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Thursday, February 26, 2015

Firefly: The 'Verse According to Mal

I was first introduced to Firefly in 2011 while researching for a paper on the comparative merits of science fiction and fantasy. In hindsight, I believe that this particular subject was too subjective to warrant serious debate in an academic paper, amount to little more than an opinion piece followed by a comparison of box office numbers and accolades. However, researching for this paper allowed my dear friend Nathan (a different Nathan; not the one who believes that the 1978 Superman film is the greatest superhero film ever made, and yes Nate, I will never stop bugging you about that, old pal) to help me start watching Firefly. I remember liking the show then, and I recently re-watched the whole series on a whim, and I was blown away by how good it actually was to my older eyes. A combination of witty dialogue, fun action, engaging stories, excellent acting and production design, and a ingeniously creative plot made for what could potentially have been the greatest sci-fi TV show ever made.

For those who don't know, Firefly was a short-lived television series created by Joss Whedon, the man behind Buffy the Vampire SlayerAngel, and The Avengers. Firefly fell into the sort of unique genre-splicing category that Whedon is known for, being best described as space western. You have a nine guys and gals flying through space in a ship called Serenity in the years following a galactic civil war. Serenity is captained by Malcolm "Mal" Reynolds (Nathan Fillion), a veteran of the losing side of the war, the Independents. The winner of that war, the Alliance, is depicted as a callous, draconian regime which Mal states is intent on everyone being "interfered with or ignored equally." After re-watching these 14 episodes in preparation for finally watching the big-screen sequel Serentiy, I came to conclude that Malcolm Reynolds is probably best described as a libertarian.

Don't ask me what Whedon's personal political views are, but I believe that this series is probably the most balanced and compelling portrayal of a political viewpoint which I remotely agree with. Mal cherishes what freedom and livelihood is left for him and his compatriots as smugglers, prowling the edges of "civilized" space looking for work, legal or illegal. He and his crew know that their business is a dangerous one, but Mal firmly wants to avoid being caught up in the society of the government he loathes, be it "make-work" jobs provided by the Alliance or even a semblance of legitimacy under the same oppressive system. In other words, he's a disaffected man of principle who doesn't like to admit that he still has principles.

And he truly is disaffected; before the end of the war, Mal was a religious man who fought for his comrades and his cause, ready to charge into battle at a moment's notice. When we see him in the series in the present day, he has no love for God, having an awkward, sometimes tense relationship with Shepherd Book (Ron Glass), a preacher who finds himself traveling aboard Serenity. On the surface, Mal hasn't changed much since before and after the war, still being generally affable and honest, aside from the occasional illegal activity that he and his crew engage in. But underneath, he's plainly much more cynical and dour than he was before, and remains that way throughout the series. I haven't seen Serenity (the movie) yet, but I understand that this might change a little. And there's still all the Serenity comics that I have to read...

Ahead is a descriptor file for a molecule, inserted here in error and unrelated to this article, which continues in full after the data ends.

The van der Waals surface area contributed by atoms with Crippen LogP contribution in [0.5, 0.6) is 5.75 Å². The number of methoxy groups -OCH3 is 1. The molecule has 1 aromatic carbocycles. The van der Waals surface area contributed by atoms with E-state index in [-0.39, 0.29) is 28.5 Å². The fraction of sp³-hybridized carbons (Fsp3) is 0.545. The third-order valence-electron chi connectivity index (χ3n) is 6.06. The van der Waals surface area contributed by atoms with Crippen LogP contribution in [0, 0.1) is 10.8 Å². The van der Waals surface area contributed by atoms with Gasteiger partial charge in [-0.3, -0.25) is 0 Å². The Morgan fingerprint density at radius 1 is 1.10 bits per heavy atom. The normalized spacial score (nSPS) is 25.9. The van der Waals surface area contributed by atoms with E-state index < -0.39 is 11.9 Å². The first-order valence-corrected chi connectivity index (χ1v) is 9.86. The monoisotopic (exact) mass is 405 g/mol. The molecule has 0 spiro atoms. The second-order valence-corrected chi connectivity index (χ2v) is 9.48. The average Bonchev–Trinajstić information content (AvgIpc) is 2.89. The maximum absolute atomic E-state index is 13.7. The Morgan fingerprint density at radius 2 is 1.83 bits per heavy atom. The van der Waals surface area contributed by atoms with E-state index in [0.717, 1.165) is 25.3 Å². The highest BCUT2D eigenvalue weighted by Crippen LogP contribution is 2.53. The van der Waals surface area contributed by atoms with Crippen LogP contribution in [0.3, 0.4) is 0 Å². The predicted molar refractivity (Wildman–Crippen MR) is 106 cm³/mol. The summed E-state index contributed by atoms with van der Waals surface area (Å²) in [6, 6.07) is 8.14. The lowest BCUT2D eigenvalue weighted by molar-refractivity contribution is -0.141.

The main point, however, is that in a fictional world plainly meant to resemble post-Civil War America, Mal is a clear analogue to the Confederate soldier who honestly believed that he was fighting for a just cause when he signed up for the Confederate army, and then wondering why their just cause hadn't won the day. Unfortunately, that's where the similarities end. The Union is not the Alliance, and the Alliance is not the Union. There's no Lincoln here, no Robert E. Lee, no Grant, no Jefferson Davis. As much of a parallel it's meant to be, the context simply doesn't allow for any great analogy between the two situation than on a primarily superficial level.

Insofar as I know, there hasn't been much detail given about the exact nature of the Independents' idea of good government, if any, so it's obviously difficult to give a fair evaluation between the broad swathes of a despotic federated entity and a libertarian resistance movement. If what I've heard about the Alliance from other sources is anything to go by, however, I think that it's more than fair to say that they're obviously really bad guys. Until I watch Serenity and read the comics, I confess that I might not be able to produce as well-rounded an analysis on this subject as I could, but I believe that at the moment, I'm pretty sure this will do. Besides, when I finally do watch Serenity, I'll have someone else to write about: Shepherd Book.

Fun Fact: Alen Tudyk, who played Wash in Firefly, also voiced Mickey in Halo 3: ODST and Krei is Big Hero 6. Tudyk wasn't the only Firefly actor to voice a character in ODST. Nathan Fillion voiced Buck, and Adam Baldwin, who played Jayne in Firefly, voiced Dutch.

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